- Obama’s regulatory agenda will cost U.S. economy $143B next year: report
- Patriot Act author on James Clapper: Fire, prosecute him
- Russia P.M. Medvedev: No amnesty for political prisoners
- Michigan GOP Senate hopeful reminds government is the ‘servant’
- Christmas, by Congress: Members mull a 15-cent tax on trees
- U.S. unemployment falls to five-year low of 7 percent; 203K jobs added
- World mourns Nelson Mandela and celebrates his life; burial set for Dec. 15
- Bill O’Reilly reminds: Nelson Mandela ‘was a communist’
- John Boehner says GOP should support gay candidates: ‘I do’
- Grass-Whopper: Pan-fried cricket burgers go over big in New York City
A second Falklands?
Question of the Day
When Argentina invaded the Falkland Islands in April 1982 and ignited the Falklands War with Great Britain, many commentators saw the conflict as something of a quaint historical anomaly, a “throwback” campaign reminiscent of 19th century “petty scrapes” imperial Britain engaged in when the sun never set on its globe-circling empire.
The war ended on June 14, 1982, making this month the 25th anniversary of its conclusion.
Unfortunately, lingering historical land claims continue to figure in the calculations of contemporary despots.
The Falklands War serves as a historical sketch of a dangerous gambit.
Scarred by its own dirty war of death squads and terrorists, and nagged by a sclerotic economy, the Argentine military dictatorship led by Gen. Leopoldo Galtieri decided a war with Great Britain would shift domestic attention from its failures and malfeasance. With the battle cry, “Las Malvinas son Argentinas” (the Falklands are Argentine, Malvinas being the Argentine name for the islands), the junta launched an “anti-imperialist” international confrontation. In the context of the Cold War, the anti-Western, anti-imperialism pitch resonated with the Russians’ network of friendly propagandists.
Britain countered the Argentine invasion with a remarkable naval and amphibious task force that sailed some 8,000 miles to the war zone. The Royal Navy faced sustained and deadly air attacks, as Argentine aircraft struck with bombs and anti-ship missiles. A British brigade finally landed and defeated the Argentine occupiers. It was no Gilbert and Sullivan affair or splendid little war: 255 British and 649 Argentine servicemen died in battle.
Argentina’s Falklands-Malvinas quest isn’t quite over. In 2006, it began a new diplomatic drive to gain control of the islands. Argentina still bases its claim to the islands on geographic proximity and historical ties, but this time it has enlisted the support of Cuba’s Fidel Castro and Venezuela’s Hugo Chavez. Argentina emphasizes that its current efforts to “reclaim” the islands are political, not military.
Though domestic rancor is increasing in Venezuela — a vague echo of Argentina in 1982 — an expansionary ideology and explosive ego propel Mr. Chavez. He styles himself as the new Simon Bolivar, who will reunite the South American continent while cowing the United States and other imperialists. He also bills himself as the 21st century’s Fidel Castro.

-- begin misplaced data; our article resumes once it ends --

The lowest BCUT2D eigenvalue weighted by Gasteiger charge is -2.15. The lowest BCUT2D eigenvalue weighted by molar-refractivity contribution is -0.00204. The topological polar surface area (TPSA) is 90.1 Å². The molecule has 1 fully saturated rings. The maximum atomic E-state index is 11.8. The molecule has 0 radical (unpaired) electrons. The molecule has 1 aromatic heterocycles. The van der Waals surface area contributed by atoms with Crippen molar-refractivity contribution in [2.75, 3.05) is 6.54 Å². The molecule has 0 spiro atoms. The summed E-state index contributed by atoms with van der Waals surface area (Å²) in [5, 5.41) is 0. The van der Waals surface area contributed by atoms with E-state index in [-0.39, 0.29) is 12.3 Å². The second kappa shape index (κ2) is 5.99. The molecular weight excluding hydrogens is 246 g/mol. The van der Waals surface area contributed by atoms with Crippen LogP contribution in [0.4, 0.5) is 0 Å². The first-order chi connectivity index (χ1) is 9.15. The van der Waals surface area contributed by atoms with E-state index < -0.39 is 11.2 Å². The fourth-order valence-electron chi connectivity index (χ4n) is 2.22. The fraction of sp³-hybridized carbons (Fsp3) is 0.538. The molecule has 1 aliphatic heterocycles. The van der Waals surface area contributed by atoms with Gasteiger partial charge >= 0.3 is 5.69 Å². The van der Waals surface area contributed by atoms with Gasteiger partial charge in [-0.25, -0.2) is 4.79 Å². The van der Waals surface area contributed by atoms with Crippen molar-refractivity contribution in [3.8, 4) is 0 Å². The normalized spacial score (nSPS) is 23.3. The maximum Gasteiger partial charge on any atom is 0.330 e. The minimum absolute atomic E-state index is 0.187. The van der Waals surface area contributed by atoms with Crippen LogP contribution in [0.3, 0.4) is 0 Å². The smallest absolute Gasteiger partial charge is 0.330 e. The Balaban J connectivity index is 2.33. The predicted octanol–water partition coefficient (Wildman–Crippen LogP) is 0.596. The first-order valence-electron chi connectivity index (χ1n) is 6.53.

Why? Mr. Chavez says he needs the hardware to defeat a U.S. invasion. The military might also gives Venezuela the ability to enforce land claims against Colombia, Guyana and Holland — yes, the Kingdom of the Netherlands, still sovereign on the Caribbean islands of Aruba, Curacao and Bonaire, located just off the Venezuelan mainland.
Mr. Chavez isn’t stupid — he knows Argentina lost its Falklands gamble. But he also knows that Britain’s Falkland victory was more of a “near thing” than many think. Argentine combat aircraft could just reach the Falklands, while Venezuelan fighters could easily strike the Antilles.
With the Falklands in mind, Holland has garrisoned the islands with a small naval force and an infantry battalion supported by a half-dozen F-16 fighter jets and helicopters.
In a March 8, 2007, article, StrategyPage.com concluded geography, oil power and military hardware give Venezuela a huge tactical and operational advantage over the Dutch. Venezuela could take the islands, and the Dutch “lack the ability to retake the islands on their own.”
The smart bet is that a Falklands redux is not in the cards. Mr. Chavez will shadow box because it pays in cash. His bombastic threats spike oil prices, which benefits his regime.
But the Falklands War demonstrates that when dealing with caudillos, the military “what if” must never be dismissed.
Outlandish, grandiose and delusional? Twenty-five years ago, Argentina’s dictatorship concluded the risks of outlandish action were worth the grand rewards.
Austin Bay is a nationally syndicated columnist.
- Spike in battlefield deaths linked to restrictive rules of engagement
- Activists urge Obama to go rogue, sidestep Congress
- Colorado judge: Bakery owner discriminated against gay couple
- Bill OReilly reminds: Nelson Mandela was a communist
- PRUDEN: British press horrified as London's new mayor dares to proclaim the truth
- U.S. pilot scares off Iranians with 'Top Gun'-worthy stunt: 'You really ought to go home'
- Rush Limbaugh: Obama trying to make Mandela death about himself
- Obama administration issues permits for wind farms to kill more eagles
- Obamas call to close Vatican embassy is 'slap in the face' to Roman Catholics
- 'Hunger Games' delivers Obama's message on income inequality
Independent voices from the The Washington Times Communities
Get in the middle of all the action inside and outside the boxing ring.
Find the latest news and happening that effect those in the Washington D.C., Northern Virginia and Maryland Metro region.
How does our 50th state view D.C. politics?
White House pets gone wild!